In a landmark 5-4 decision, the United States Supreme Court held that the government conducts a search under the Fourth Amendment and therefore, absent exigent circumstances, needs a warrant supported by probable cause when obtaining cell-site location information (CSLI) (i.e., records of the cell towers to which mobile devices connect). The majority reached that conclusion based on the determination that such location records are subject to a reasonable expectation of privacy that continues to apply even though the location records are disclosed to the cell phone user’s wireless carrier, a third party.
The Court focused on the unique nature of CSLI. The Court noted that “seismic shifts in digital technology” have made it possible to track all cellphone users “for years and years,” and that these location records are “detailed, encyclopedic, and effortlessly compiled,” providing police with “access to a category of information otherwise unknowable.” According to the Court, cell phone tracking, like GPS monitoring, “is remarkably easy, cheap, and efficient compared to traditional investigative tools.” Relying on prior case law holding that “individuals have a reasonable expectation of privacy in the whole of their physical movements,” the Court concluded that individuals have a reasonable expectation of privacy in certain CSLI records.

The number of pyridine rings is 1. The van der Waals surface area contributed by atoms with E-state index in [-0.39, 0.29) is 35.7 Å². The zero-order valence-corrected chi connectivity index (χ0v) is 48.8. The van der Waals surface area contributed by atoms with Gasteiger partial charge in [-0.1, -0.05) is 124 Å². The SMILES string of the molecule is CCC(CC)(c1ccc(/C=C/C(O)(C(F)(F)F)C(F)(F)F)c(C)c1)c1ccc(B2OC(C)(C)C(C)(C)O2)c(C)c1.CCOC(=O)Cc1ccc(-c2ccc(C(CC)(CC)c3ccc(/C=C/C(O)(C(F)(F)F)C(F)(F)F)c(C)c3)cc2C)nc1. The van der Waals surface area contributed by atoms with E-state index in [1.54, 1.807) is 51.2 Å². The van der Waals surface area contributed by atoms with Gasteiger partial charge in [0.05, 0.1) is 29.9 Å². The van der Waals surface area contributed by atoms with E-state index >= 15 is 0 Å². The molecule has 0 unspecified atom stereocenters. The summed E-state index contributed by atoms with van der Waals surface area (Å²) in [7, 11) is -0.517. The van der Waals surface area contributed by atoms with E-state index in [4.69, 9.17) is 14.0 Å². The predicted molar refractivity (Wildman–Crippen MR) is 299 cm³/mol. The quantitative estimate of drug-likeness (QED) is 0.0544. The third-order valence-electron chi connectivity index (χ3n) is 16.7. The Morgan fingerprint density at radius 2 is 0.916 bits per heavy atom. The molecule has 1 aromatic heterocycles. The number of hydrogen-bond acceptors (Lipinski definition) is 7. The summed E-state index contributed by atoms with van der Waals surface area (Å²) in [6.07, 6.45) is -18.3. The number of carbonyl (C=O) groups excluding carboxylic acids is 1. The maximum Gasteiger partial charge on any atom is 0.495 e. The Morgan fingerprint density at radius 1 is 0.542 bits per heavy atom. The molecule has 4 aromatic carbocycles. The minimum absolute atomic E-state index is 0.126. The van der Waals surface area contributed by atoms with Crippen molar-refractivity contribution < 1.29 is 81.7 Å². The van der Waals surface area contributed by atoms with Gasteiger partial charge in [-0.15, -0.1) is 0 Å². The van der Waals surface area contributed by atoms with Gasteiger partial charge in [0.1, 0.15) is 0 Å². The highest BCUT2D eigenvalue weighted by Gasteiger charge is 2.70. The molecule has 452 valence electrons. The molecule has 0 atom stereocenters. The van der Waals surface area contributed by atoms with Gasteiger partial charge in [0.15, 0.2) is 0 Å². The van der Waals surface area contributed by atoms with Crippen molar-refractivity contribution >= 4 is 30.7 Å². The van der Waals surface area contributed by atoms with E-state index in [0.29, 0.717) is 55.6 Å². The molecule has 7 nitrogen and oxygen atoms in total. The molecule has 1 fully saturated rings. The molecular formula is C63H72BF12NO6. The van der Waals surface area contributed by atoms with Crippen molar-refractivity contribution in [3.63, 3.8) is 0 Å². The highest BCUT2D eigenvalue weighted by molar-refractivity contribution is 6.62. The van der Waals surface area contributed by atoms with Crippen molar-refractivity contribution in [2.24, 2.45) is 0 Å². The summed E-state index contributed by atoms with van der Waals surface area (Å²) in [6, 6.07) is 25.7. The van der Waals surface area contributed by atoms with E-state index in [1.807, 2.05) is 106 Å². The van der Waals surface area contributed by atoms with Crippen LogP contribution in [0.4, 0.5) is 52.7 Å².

The Court decision is significant in that, along with the holding that CSLI is subject to a reasonable expectation of privacy, the Court held that the “third-party doctrine,” which the Court has used in various contexts to conclude that individuals do not have a reasonable expectation of privacy in information disclosed to third parties, does not apply to the disclosure of CSLI to wireless carriers. The Court distinguished CSLI disclosures from other disclosures to service providers (e.g., when consumers disclose information to banks or dial telephone numbers), noting that mobile users do not voluntarily disclose CSLI to mobile carriers in the same ways that customers disclose records to other service providers. CSLI information is generated by virtually any mobile activity, “without any affirmative act on the part of the user beyond powering up.”
The opinion expressly states that the ruling applies only to historical CSLI records for periods of at least seven days. A different conclusion might be warranted for CSLI records covering shorter periods of time.
Though the Court was addressing law enforcement access to and use of historical CSLI, the ruling may have broader implications for businesses that collect consumers’ location data in various contexts. Certain claims that plaintiffs’ attorneys and consumer protection authorities may bring against companies, such as claims alleging invasions of privacy, incorporate a reasonable expectation of privacy standard. The Supreme Court’s Fourth Amendment jurisprudence influences the interpretation of that standard.
Sophie Baum, in our Washington, D.C. office, contributed to this post.